One of the other things I think it's fair to say you're most interested in is the idea of more successful Native Americans. Do you think part of the appeal of AH is that it can act as something like wish fulfilment in exploring fictional universe where some of the people who lost the most during the age of colonisation end up victorious?

Most AH scenarios start out with an if-only, a wish fulfillment. Good AH goes beyond the if-only and realistically explores the downsides of the change.

A few years ago you wrote a blog entry about how when you write AH fiction, you always keep in mind inevitable realities of how power structures work that will always be constant. Given certain feudal structures seem to evolve in different places convergently, how alien do you think any human civilisation to emerge in an Alternate Reality could ever actually be to us?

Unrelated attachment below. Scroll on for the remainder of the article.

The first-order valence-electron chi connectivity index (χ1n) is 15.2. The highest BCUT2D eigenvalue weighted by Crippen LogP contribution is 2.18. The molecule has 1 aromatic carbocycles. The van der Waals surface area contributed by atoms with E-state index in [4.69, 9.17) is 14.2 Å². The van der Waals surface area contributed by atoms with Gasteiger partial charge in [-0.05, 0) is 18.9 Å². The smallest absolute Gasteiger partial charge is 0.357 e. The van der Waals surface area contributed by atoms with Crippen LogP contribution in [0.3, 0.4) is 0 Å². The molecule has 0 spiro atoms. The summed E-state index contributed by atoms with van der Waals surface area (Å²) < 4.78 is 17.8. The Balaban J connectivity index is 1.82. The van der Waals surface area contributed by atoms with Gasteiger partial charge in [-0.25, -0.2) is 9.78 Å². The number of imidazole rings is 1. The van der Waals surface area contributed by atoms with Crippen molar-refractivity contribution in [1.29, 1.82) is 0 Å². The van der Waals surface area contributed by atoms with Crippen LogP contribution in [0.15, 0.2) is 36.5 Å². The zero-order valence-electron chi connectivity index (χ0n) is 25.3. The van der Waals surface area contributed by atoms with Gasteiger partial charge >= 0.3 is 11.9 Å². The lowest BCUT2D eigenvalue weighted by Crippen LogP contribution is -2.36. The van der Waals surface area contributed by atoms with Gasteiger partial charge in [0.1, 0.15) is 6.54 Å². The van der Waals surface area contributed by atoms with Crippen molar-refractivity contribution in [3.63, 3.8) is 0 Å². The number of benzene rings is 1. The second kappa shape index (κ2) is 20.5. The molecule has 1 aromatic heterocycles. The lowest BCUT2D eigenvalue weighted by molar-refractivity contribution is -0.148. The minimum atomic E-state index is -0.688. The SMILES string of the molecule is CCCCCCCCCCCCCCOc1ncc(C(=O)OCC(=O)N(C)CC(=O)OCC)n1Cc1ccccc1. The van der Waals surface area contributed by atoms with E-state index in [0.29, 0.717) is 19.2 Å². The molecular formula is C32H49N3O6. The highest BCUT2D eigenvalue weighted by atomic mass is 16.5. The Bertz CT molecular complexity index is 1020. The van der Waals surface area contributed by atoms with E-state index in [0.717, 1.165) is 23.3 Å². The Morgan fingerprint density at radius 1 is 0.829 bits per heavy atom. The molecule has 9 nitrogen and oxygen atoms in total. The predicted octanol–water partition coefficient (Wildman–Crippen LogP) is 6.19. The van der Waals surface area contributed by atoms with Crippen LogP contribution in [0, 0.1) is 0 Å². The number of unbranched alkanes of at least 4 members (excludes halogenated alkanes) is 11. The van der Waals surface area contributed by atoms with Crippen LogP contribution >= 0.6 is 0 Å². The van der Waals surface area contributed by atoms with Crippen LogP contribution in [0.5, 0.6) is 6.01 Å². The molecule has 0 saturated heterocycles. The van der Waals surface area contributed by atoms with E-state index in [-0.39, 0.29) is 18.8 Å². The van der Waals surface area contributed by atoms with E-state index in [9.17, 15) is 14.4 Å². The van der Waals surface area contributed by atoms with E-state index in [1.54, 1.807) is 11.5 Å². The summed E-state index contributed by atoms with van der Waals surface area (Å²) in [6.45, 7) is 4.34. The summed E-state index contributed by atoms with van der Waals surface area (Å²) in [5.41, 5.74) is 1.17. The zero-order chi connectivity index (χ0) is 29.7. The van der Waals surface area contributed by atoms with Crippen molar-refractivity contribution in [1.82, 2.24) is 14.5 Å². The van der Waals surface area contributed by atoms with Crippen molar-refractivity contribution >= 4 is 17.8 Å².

Good question. We seem hard-wired to establish hierarchies as soon as we have a storable surplus of food. Is that true of all humans given the opportunity? If the tendency is genetic, our best bet for humans without it would be the most genetically divergent people still in existence, Australian aborigines or the Khoisan people in Southern Africa. Then there is the question of whether Neanderthals or other archaic humans would have the same tendency, given a surplus.

Societies do tend to develop hierarchies slower when resources are widely spread. River valleys in deserts are great for hierarch. Fertile, well-watered plains not so much, at least not until they get filled with mutually hostile farming or herding people. The point is that when it is easier for people to walk away from oppressive hierarchies, they do.